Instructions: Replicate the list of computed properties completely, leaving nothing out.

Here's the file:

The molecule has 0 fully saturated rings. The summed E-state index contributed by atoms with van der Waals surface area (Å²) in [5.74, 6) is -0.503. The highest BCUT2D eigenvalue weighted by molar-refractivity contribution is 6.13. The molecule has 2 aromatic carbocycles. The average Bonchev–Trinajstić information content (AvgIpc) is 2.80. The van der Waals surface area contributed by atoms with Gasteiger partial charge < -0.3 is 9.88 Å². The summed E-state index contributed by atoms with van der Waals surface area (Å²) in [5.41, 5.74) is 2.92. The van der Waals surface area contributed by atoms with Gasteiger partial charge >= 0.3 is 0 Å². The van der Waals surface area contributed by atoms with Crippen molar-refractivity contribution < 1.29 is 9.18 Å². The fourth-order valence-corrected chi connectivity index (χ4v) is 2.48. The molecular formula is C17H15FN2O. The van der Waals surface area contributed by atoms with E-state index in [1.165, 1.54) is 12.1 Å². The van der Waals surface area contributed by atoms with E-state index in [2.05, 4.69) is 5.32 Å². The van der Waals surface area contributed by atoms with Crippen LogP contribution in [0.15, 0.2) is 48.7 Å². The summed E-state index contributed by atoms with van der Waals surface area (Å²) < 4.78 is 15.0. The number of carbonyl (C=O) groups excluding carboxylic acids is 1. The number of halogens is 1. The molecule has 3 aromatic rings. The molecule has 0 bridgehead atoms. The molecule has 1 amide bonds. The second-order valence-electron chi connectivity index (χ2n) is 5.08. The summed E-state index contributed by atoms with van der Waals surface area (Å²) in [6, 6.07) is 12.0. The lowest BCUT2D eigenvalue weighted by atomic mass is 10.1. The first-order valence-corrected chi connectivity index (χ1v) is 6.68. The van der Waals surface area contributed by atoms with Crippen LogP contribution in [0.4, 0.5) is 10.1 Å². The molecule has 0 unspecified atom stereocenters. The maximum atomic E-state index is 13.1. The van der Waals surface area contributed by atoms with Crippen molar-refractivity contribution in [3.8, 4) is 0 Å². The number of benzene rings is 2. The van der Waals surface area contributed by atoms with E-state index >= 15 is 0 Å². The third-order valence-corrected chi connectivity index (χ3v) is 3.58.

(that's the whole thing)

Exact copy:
The molecule has 0 fully saturated rings. The summed E-state index contributed by atoms with van der Waals surface area (Å²) in [5.74, 6) is -0.503. The highest BCUT2D eigenvalue weighted by molar-refractivity contribution is 6.13. The molecule has 2 aromatic carbocycles. The average Bonchev–Trinajstić information content (AvgIpc) is 2.80. The van der Waals surface area contributed by atoms with Gasteiger partial charge < -0.3 is 9.88 Å². The summed E-state index contributed by atoms with van der Waals surface area (Å²) in [5.41, 5.74) is 2.92. The van der Waals surface area contributed by atoms with Gasteiger partial charge >= 0.3 is 0 Å². The van der Waals surface area contributed by atoms with Crippen molar-refractivity contribution < 1.29 is 9.18 Å². The fourth-order valence-corrected chi connectivity index (χ4v) is 2.48. The molecular formula is C17H15FN2O. The van der Waals surface area contributed by atoms with E-state index in [1.165, 1.54) is 12.1 Å². The van der Waals surface area contributed by atoms with E-state index in [2.05, 4.69) is 5.32 Å². The van der Waals surface area contributed by atoms with Crippen LogP contribution in [0.15, 0.2) is 48.7 Å². The summed E-state index contributed by atoms with van der Waals surface area (Å²) < 4.78 is 15.0. The number of carbonyl (C=O) groups excluding carboxylic acids is 1. The number of halogens is 1. The molecule has 3 aromatic rings. The molecule has 0 bridgehead atoms. The molecule has 1 amide bonds. The second-order valence-electron chi connectivity index (χ2n) is 5.08. The summed E-state index contributed by atoms with van der Waals surface area (Å²) in [6, 6.07) is 12.0. The lowest BCUT2D eigenvalue weighted by atomic mass is 10.1. The first-order valence-corrected chi connectivity index (χ1v) is 6.68. The van der Waals surface area contributed by atoms with Crippen LogP contribution in [0.4, 0.5) is 10.1 Å². The molecule has 0 unspecified atom stereocenters. The maximum atomic E-state index is 13.1. The van der Waals surface area contributed by atoms with Crippen molar-refractivity contribution in [3.8, 4) is 0 Å². The number of benzene rings is 2. The van der Waals surface area contributed by atoms with E-state index >= 15 is 0 Å². The third-order valence-corrected chi connectivity index (χ3v) is 3.58.